A simple cut or wound with someone with diabetes can become a very serious situation if left untreated.
A team researchers at Northwestern University have recently developed a new, “regenerative bandage” that may help heal wounds faster and safer — without using drugs
The secret behind the bandage is a protein called laminin — which is found in most of the body’s tissues and skin. Laminin encourages cells to them to differentiate and stick to one another. Researchers identified a part of laminin that is critical for the wound-healing process.
“This particular sequence caught our eye because it activates cellular receptors to get cells to adhere, migrate and proliferate,”said lead researcher, Guillermo Ameer, in an article in Northwestern Now. “Then we cut up the sequence to find the minimum size that we needed for it to work.”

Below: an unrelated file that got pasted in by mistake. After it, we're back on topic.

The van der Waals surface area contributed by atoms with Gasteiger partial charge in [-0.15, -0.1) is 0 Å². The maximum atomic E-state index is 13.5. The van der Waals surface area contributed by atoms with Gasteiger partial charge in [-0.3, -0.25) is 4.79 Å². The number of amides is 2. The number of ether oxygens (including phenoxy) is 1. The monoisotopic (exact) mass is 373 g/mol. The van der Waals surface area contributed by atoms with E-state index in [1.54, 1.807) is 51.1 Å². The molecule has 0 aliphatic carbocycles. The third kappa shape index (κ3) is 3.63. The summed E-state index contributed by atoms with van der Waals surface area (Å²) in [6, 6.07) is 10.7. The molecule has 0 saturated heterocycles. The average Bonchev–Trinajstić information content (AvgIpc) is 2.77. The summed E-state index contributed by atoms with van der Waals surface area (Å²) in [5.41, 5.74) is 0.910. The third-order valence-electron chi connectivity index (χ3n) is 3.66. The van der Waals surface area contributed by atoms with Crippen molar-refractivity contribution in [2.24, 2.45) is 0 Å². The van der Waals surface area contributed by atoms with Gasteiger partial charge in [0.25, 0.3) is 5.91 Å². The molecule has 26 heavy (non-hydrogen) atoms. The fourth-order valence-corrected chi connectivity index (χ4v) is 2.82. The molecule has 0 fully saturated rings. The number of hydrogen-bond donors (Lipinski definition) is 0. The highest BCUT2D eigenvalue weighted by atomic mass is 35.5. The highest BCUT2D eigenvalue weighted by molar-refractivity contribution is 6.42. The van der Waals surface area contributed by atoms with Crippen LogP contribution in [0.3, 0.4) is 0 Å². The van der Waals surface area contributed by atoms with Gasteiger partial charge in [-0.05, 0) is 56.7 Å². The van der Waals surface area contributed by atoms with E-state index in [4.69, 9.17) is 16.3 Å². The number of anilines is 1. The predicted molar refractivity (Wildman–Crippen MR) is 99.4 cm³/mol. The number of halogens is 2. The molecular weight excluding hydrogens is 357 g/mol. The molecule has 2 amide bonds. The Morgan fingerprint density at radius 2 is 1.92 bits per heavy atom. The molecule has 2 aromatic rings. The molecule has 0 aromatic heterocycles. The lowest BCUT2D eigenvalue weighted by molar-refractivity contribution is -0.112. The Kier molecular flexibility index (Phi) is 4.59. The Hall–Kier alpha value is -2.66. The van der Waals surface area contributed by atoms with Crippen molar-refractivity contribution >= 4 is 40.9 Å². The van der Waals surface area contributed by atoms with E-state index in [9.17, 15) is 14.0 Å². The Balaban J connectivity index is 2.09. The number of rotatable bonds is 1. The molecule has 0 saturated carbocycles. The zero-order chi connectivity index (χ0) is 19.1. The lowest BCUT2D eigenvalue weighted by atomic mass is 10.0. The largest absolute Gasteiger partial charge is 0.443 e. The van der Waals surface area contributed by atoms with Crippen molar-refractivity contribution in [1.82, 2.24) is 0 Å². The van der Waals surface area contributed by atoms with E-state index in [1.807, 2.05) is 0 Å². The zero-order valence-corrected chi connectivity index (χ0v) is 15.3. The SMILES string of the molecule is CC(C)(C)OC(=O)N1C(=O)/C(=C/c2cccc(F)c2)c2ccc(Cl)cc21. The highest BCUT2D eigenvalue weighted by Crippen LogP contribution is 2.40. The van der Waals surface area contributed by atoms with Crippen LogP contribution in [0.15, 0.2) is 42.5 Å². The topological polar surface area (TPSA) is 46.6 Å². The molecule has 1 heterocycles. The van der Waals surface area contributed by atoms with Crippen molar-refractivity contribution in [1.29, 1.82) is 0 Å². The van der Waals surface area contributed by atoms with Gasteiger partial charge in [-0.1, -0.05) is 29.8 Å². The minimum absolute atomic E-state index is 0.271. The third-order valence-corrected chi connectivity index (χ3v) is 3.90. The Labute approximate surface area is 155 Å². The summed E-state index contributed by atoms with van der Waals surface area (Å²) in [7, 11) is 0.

By using a small piece of laminin instead of the entire protein, it can be easily made in the lab — making it more reproducible while keeping costs low.
As an added benefit, the bandage’s antioxidant nature counters inflammation.
In addition, the bandage is thermally responsive: It is a liquid when applied to the wound bed, then rapidly solidifies into a gel when exposed to body temperature. This phase change allows it to conform to the exact shape of the wound — a property that helped it out-perform other bandages on the market.
“Wounds have irregular shapes and depths. Our liquid can fill any shape and then stay in place,” Ameer said. “Other bandages are mostly based on collagen films or sponges that can move around and shift away from the wound site.”
The other cumbersome part about bandages is that they have to be changed often. Not only is it a process, but the process can also damage the healing site. Ameer’s bandage, however, can be rinsed off with saline, so the regenerating tissue remains undisturbed.
Because the bandage does not contain any drugs, it will likely get to the market faster. So far, no adverse side effects in animal models, and next, larger pre-clinical tests are planned.